Three Fragments From a Sociologist's Notebooks: Establishing the Phenomenon, Specified : Ignorance & Strategic Research Materials
By Robert Merton. Published in Annual Review of Sociology, 1987, Vol. 13, 1-28.
In its April 2011 issue, Professional Safety published my review of "The Travels & Adventures of Serendipity" by Robert Merton and Elinor Barber. While looking for something else, serendipity struck and I stumbled across "The Logic of Strategic Ignorance." With a title like that there was no chance I could pass it up. The expectation for a romp read or a spirited satire was seriously frustrated. However, the reference list included the article, "Three Fragments From a Sociologist's Notebooks," which is the subject of this review.
Let's agree at the beginning that loss control is a scientific practice in a sociopolitical environment. That environment by its very nature includes social machinations and politics with multiple opportunities for conflict. To achieve loss control results, diverse groups and individuals must interact. The bump and grind of politics rub up against the observation, remembering and comparing of science. These complicated interactions move to generate results and make up the challenging, social, political and scientific atmosphere in which the loss control professional performs his/her job every day.
Immediately after the introduction, Merton sets off an intellectual firecracker. "In the abstract, it need hardly be said that before one proceeds to explain or to interpret a phenomenon, it is advisable to establish that the phenomenon actually exists, that it is enough of a regularity to require and to allow explanation" (p. 2). For the immediate application to loss control, consider this slight paraphrase: When proposing a solution to a perceived problem it is imperative that the suspected phenomenon be completely and accurately isolated, described and understood. It is also helpful if the individuals and groups to be affected agree about the problem. If the problem phenomenon can be agreed on by the interested and affected parties, movement toward a rational solution can begin.
A relevant example is in order. For the past few years, in great measure, loss control and injury prevention have been functioning under the apprehension that legislation and regulation are keys to preventing occupational injuries. It has been mandated that major sums of money and other resources be expended to support that apprehension. The phenomenon that may not have existed in the first instance was the assumption that there was a lack of legislation and regulation. Significant conditions and alternatives may not have been considered in the investigation and analysis of the supposed phenomenon (lack of legislation and regulation). But, the legislation and succeeding regulations were passed, with what has turned out to be a curious result. No stakeholder is satisfied.
Lest you think I am overstating the situation, OSHA Administrator David Michaels said at AIHce 2013 in response to John Henshaw, vice president of the Academy of Industrial Hygiene, "We can't get to where we want to go with just enforcement." He followed with some qualifying comments but that was the first governmental acknowledgment of enforcement as an imperfect solution since 1969. The phenomenon or problem as stated, in Merton's terms, did not exist. Therefore, the solution implemented did not solve the problem.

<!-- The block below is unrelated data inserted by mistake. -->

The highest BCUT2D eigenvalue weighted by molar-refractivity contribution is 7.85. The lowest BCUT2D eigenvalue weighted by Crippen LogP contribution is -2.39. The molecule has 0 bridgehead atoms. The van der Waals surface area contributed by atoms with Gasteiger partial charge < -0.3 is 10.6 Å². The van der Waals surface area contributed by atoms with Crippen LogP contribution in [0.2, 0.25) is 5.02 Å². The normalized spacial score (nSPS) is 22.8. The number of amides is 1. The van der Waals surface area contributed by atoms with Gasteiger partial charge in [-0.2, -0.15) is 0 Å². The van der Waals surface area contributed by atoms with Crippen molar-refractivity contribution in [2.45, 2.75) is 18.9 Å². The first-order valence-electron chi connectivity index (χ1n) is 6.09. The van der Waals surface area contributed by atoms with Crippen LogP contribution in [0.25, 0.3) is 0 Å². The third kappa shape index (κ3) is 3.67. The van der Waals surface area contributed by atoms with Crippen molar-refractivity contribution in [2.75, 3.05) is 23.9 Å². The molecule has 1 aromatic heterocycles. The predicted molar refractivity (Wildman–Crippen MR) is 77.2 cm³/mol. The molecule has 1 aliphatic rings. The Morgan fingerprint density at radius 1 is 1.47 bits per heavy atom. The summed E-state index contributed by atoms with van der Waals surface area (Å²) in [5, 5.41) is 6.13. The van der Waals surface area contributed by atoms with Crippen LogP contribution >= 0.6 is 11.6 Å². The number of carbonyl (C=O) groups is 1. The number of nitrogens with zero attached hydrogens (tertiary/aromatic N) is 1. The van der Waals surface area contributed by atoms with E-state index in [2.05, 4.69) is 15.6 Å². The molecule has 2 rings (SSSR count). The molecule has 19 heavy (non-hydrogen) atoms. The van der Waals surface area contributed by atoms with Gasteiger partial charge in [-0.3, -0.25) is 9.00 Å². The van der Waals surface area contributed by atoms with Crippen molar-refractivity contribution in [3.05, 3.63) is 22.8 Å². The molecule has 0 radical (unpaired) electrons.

Merton's title includes two other fragments. First, there is specified ignorance. Think about the fact that ASSE's more than 35,000 members, in general, from education, training and experience, have been conditioned to replace ignorance with knowledge. Then, one finds someone who is very convincing about the utility of a useful kind of ignorance. The major point developed is that each time we gain new knowledge we discover something we did not know at the same time. Merton describes specified ignorance as the express recognition of what is not yet known but needs to be known in order to lay the foundation for more knowledge.
We all remember when Donald Rumsfeld was the subject of late-night comics for his quote, "There are known knowns; there are things we know we know. We also know there are known unknowns; that is to say we know there are some things we do not know. But there are also unknown unknowns the ones we don't know we don't know." This is the area of observation and analysis that Merton develops. It is also an area of pointed truth.
The third and last fragment that Merton suggests for study is strategic research materials. This is a well-reasoned development and entertaining section on the need for research. It is entertaining because of the examples he uses in the development. For one example, Merton uses the story of the Canadian trapper Alexis St. Martin who was shot in the stomach in 1822. The wound never healed. The opening allowed a doctor to observe digestion directly. William Osler, a famous doctor, followed the case and indicated that he wanted to do a postmortem exam on St. Martin. The postmortem never happened because he received a telegram from the local French-Canadian community, "Don't come for autopsy; will be killed" (p. 12).
The first fragment of establishing the phenomenon unfailingly collides with beliefs, biases, preferences and revealed truth. Specified ignorance, when seriously considered, is a gentle eye opener rather than a bruising challenge. Strategic research material moves toward controversy because it is not always easy to determine what should be researched and where. But the what and where is central to loss control research and response. All of Merton's fragments merit concentrated attention because as they are digested they will have a positive effect on one's immediate point of view. Of course that means tomorrow's point of view will be different as well.
Carl Metzgar, CSP, ARM